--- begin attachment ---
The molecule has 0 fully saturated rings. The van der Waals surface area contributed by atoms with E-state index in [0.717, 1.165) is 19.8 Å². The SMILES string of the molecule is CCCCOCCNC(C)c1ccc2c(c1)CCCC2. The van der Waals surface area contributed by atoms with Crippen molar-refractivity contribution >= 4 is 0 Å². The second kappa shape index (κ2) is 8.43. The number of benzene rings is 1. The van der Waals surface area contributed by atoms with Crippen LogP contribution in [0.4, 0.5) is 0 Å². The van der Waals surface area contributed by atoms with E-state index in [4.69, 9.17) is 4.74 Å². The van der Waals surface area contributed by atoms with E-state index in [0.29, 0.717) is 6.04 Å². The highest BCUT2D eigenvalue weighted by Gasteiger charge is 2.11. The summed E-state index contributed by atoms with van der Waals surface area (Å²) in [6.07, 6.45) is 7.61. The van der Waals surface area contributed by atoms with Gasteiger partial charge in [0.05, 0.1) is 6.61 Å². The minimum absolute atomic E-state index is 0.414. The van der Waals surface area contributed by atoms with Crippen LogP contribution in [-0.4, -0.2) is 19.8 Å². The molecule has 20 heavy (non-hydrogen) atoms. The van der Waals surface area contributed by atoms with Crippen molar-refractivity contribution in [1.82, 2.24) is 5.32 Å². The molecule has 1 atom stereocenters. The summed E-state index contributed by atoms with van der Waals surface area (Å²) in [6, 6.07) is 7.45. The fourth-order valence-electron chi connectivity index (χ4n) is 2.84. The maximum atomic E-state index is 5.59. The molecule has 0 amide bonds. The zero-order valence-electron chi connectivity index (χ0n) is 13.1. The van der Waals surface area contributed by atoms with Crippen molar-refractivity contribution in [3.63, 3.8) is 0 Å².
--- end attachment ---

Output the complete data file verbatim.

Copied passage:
The molecule has 0 fully saturated rings. The van der Waals surface area contributed by atoms with E-state index in [0.717, 1.165) is 19.8 Å². The SMILES string of the molecule is CCCCOCCNC(C)c1ccc2c(c1)CCCC2. The van der Waals surface area contributed by atoms with Crippen molar-refractivity contribution >= 4 is 0 Å². The second kappa shape index (κ2) is 8.43. The number of benzene rings is 1. The van der Waals surface area contributed by atoms with Crippen LogP contribution in [0.4, 0.5) is 0 Å². The van der Waals surface area contributed by atoms with E-state index in [4.69, 9.17) is 4.74 Å². The van der Waals surface area contributed by atoms with E-state index in [0.29, 0.717) is 6.04 Å². The highest BCUT2D eigenvalue weighted by Gasteiger charge is 2.11. The summed E-state index contributed by atoms with van der Waals surface area (Å²) in [6.07, 6.45) is 7.61. The van der Waals surface area contributed by atoms with Gasteiger partial charge in [0.05, 0.1) is 6.61 Å². The minimum absolute atomic E-state index is 0.414. The van der Waals surface area contributed by atoms with Crippen LogP contribution in [-0.4, -0.2) is 19.8 Å². The molecule has 20 heavy (non-hydrogen) atoms. The van der Waals surface area contributed by atoms with Crippen molar-refractivity contribution in [1.82, 2.24) is 5.32 Å². The molecule has 1 atom stereocenters. The summed E-state index contributed by atoms with van der Waals surface area (Å²) in [6, 6.07) is 7.45. The fourth-order valence-electron chi connectivity index (χ4n) is 2.84. The maximum atomic E-state index is 5.59. The molecule has 0 amide bonds. The zero-order valence-electron chi connectivity index (χ0n) is 13.1. The van der Waals surface area contributed by atoms with Crippen molar-refractivity contribution in [3.63, 3.8) is 0 Å².